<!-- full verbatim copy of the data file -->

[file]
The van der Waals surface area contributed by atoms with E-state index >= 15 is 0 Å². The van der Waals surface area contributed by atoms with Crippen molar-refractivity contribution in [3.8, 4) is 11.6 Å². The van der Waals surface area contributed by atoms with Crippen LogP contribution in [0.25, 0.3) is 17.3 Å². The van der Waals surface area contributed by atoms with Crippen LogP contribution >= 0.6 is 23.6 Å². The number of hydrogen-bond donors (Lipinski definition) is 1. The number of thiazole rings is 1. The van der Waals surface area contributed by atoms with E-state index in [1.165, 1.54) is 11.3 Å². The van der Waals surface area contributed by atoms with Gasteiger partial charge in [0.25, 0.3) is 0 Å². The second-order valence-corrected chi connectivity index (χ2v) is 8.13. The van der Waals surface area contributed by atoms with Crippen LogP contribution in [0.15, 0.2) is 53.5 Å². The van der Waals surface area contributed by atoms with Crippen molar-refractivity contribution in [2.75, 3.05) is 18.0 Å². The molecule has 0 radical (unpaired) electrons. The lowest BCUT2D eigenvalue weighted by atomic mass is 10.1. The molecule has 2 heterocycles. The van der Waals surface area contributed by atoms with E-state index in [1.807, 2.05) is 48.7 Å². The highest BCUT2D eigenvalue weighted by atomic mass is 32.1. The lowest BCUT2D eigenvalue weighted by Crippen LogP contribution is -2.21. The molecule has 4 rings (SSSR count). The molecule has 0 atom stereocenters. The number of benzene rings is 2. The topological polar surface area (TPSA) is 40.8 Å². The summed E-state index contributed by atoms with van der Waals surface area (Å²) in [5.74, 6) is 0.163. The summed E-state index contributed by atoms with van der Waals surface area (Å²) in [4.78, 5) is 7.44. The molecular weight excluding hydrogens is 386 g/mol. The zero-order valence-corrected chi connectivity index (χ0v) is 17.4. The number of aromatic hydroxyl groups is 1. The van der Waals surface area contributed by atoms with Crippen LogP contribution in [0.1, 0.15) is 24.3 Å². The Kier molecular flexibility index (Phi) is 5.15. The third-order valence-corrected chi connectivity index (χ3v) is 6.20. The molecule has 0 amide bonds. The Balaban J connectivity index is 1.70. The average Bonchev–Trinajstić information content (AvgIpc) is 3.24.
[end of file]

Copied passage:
The van der Waals surface area contributed by atoms with E-state index >= 15 is 0 Å². The van der Waals surface area contributed by atoms with Crippen molar-refractivity contribution in [3.8, 4) is 11.6 Å². The van der Waals surface area contributed by atoms with Crippen LogP contribution in [0.25, 0.3) is 17.3 Å². The van der Waals surface area contributed by atoms with Crippen LogP contribution >= 0.6 is 23.6 Å². The number of hydrogen-bond donors (Lipinski definition) is 1. The number of thiazole rings is 1. The van der Waals surface area contributed by atoms with E-state index in [1.165, 1.54) is 11.3 Å². The van der Waals surface area contributed by atoms with Gasteiger partial charge in [0.25, 0.3) is 0 Å². The second-order valence-corrected chi connectivity index (χ2v) is 8.13. The van der Waals surface area contributed by atoms with Crippen LogP contribution in [0.15, 0.2) is 53.5 Å². The van der Waals surface area contributed by atoms with Crippen molar-refractivity contribution in [2.75, 3.05) is 18.0 Å². The molecule has 0 radical (unpaired) electrons. The lowest BCUT2D eigenvalue weighted by atomic mass is 10.1. The molecule has 2 heterocycles. The van der Waals surface area contributed by atoms with E-state index in [1.807, 2.05) is 48.7 Å². The highest BCUT2D eigenvalue weighted by atomic mass is 32.1. The lowest BCUT2D eigenvalue weighted by Crippen LogP contribution is -2.21. The molecule has 4 rings (SSSR count). The molecule has 0 atom stereocenters. The number of benzene rings is 2. The topological polar surface area (TPSA) is 40.8 Å². The summed E-state index contributed by atoms with van der Waals surface area (Å²) in [5.74, 6) is 0.163. The summed E-state index contributed by atoms with van der Waals surface area (Å²) in [4.78, 5) is 7.44. The molecular weight excluding hydrogens is 386 g/mol. The zero-order valence-corrected chi connectivity index (χ0v) is 17.4. The number of aromatic hydroxyl groups is 1. The van der Waals surface area contributed by atoms with Crippen LogP contribution in [0.1, 0.15) is 24.3 Å². The Kier molecular flexibility index (Phi) is 5.15. The third-order valence-corrected chi connectivity index (χ3v) is 6.20. The molecule has 0 amide bonds. The Balaban J connectivity index is 1.70. The average Bonchev–Trinajstić information content (AvgIpc) is 3.24.